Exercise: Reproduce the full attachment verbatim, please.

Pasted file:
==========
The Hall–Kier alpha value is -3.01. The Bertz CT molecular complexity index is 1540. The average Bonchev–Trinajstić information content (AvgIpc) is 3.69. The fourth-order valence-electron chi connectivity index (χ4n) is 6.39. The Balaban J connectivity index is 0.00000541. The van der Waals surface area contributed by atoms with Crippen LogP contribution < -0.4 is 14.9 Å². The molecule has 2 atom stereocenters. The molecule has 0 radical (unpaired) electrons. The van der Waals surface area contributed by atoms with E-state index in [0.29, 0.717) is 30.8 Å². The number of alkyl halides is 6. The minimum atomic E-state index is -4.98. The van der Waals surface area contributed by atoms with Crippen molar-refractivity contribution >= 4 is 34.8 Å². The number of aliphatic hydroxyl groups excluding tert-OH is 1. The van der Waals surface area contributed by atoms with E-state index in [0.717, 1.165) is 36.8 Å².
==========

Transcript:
The Hall–Kier alpha value is -3.01. The Bertz CT molecular complexity index is 1540. The average Bonchev–Trinajstić information content (AvgIpc) is 3.69. The fourth-order valence-electron chi connectivity index (χ4n) is 6.39. The Balaban J connectivity index is 0.00000541. The van der Waals surface area contributed by atoms with Crippen LogP contribution < -0.4 is 14.9 Å². The molecule has 2 atom stereocenters. The molecule has 0 radical (unpaired) electrons. The van der Waals surface area contributed by atoms with E-state index in [0.29, 0.717) is 30.8 Å². The number of alkyl halides is 6. The minimum atomic E-state index is -4.98. The van der Waals surface area contributed by atoms with Crippen molar-refractivity contribution >= 4 is 34.8 Å². The number of aliphatic hydroxyl groups excluding tert-OH is 1. The van der Waals surface area contributed by atoms with E-state index in [0.717, 1.165) is 36.8 Å².